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Expendable Launch Vehicle Status Report

Published by Klaus Schmidt on Tue Aug 16, 2011 5:18 am via: NASA
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Spacecraft: Juno
Launch Vehicle: Atlas V-551 (AV-029)
Launch Site: Cape Canaveral Air Force Station, Fla.
Launch Pad: Space Launch Complex 41
Launch Date: Aug. 5, 2011

The Juno spacecraft was launched successfully aboard the Atlas V rocket on Aug. 5, 2011, at 12:25:00.146 p.m. EDT. The spacecraft is in good shape and planned post-launch system verifications and state-of-health checks are under way.

The solar-powered Juno spacecraft will orbit Jupiter’s poles 33 times to find out more about the gas giant’s origins, structure, atmosphere and magnetosphere.

Spacecraft: GRAIL (Gravity Recovery and Interior Laboratory)
Launch Vehicle: Delta II 7920 Heavy
Launch Site: Cape Canaveral Air Force Station, Fla.
Launch Pad: Space Launch Complex 17B
Launch Date: Sept. 8, 2011
Launch Times: 8:37:06 a.m. and 9:16:12 a.m. EDT

At Astrotech, the GRAIL A and GRAIL B were separately weighed on Aug. 9, then installed together on the payload adapter ring Aug. 10. GRAIL was placed inside the payload transportation canister on Aug. 12. GRAIL is now scheduled to be moved to launch Pad 17B at Cape Canaveral Air Force Station no earlier than Aug. 18. This will allow a spacecraft review currently under way to be completed. There is ample time in the schedule to complete the necessary tasks at the pad before launch on Sept. 8. Once at the pad, GRAIL will be hoisted atop the Delta II rocket.

GRAIL’s primary science objectives are to determine the structure of the lunar interior, from crust to core, and to advance understanding of the thermal evolution of the moon.


Spacecraft: NPP (NPOESS Preparatory Project)

Launch Vehicle: Delta II 7920
Launch Site: Vandenberg Air Force Base, Calif.
Launch Pad: Space Launch Complex 2
Launch Date: Oct. 25, 2011
Launch Window: 2:48:01 a.m. – 2:57:11 a.m. PDT (9 min. 10 sec.)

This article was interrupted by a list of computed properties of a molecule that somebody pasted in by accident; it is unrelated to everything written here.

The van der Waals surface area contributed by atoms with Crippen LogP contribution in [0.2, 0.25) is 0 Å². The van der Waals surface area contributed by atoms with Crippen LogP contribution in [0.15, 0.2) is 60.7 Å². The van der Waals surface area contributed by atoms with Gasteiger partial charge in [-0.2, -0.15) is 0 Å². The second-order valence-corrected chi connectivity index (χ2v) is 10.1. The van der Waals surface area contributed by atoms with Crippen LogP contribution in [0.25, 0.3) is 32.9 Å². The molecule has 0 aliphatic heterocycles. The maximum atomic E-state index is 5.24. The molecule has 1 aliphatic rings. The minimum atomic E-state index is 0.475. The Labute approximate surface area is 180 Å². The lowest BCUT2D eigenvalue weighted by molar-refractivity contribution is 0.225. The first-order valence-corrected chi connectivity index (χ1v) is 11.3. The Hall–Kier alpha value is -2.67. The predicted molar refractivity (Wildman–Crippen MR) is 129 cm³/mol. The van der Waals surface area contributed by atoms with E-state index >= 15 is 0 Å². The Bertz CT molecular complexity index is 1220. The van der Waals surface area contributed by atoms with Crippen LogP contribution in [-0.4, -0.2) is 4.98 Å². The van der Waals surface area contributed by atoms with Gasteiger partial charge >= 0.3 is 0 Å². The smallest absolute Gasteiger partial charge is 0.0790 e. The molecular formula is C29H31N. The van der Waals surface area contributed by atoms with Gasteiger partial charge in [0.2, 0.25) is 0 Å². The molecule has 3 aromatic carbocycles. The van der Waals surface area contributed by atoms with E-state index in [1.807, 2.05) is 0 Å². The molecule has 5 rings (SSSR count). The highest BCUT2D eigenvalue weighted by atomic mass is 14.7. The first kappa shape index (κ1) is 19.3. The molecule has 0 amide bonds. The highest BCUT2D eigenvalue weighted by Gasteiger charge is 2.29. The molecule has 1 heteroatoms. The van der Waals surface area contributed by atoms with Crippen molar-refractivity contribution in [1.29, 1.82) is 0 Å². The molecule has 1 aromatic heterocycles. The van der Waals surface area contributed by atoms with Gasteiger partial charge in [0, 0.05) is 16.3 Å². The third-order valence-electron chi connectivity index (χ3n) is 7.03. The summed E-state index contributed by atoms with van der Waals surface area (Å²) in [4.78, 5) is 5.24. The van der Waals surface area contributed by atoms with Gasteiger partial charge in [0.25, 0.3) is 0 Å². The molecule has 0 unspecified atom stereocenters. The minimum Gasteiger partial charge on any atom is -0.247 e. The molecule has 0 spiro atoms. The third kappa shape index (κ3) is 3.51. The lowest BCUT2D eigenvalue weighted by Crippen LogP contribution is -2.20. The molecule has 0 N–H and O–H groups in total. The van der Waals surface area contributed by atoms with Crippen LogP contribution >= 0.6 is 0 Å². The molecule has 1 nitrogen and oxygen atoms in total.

At Space Launch Complex 2, the Delta II first and second stages and the nine solid rocket boosters are fully integrated at the pad. Testing is under way.

The NPOESS Preparatory Project (NPP) spacecraft is scheduled to arrive at Vandenberg on Aug. 30.

NPP represents a critical first step in building the next-generation of Earth-observing satellites. NPP will carry the first of the new sensors developed for this satellite fleet, now known as the Joint Polar Satellite System (JPSS) to be launched in 2016. NPP is the bridge between NASA’s Earth Observing System (EOS) satellites and the forthcoming series of JPSS satellites. The mission will test key technologies and instruments for the JPSS missions.


Spacecraft: Mars Science Laboratory (Curiosity)

Launch Vehicle: Atlas V-541 (AV-028)
Launch Site: Cape Canaveral Air Force Station, Fla.
Launch Pad: Space Launch Complex 41
Launch Date: Nov. 25, 2011
Launch Time: 10:21 a.m. EST

At Kennedy Space Center’s Payload Hazardous Servicing Facility, functional testing of Curiosity is complete. Work is under way to begin stowing the rover’s components including the remote sensing mast, robotic arm, wheels and mobility system.

The Atlas V rocket for the mission is at the Atlas Spaceflight Operations Center on Cape Canaveral Air Force Station. The Atlas and Centaur stages are undergoing initial checkout before going to the Vertical Integration Facility at Launch Complex 41 on or about Sept. 7. This is an Atlas V-541 configuration that will have four solid rocket boosters attached.

The rover’s 10 science instruments will search for signs of life, including methane, and help determine if the gas is from a biological or geological source. The unique rover will use a laser to look inside rocks and release the gasses so that its spectrometer can analyze and send the data back to Earth.

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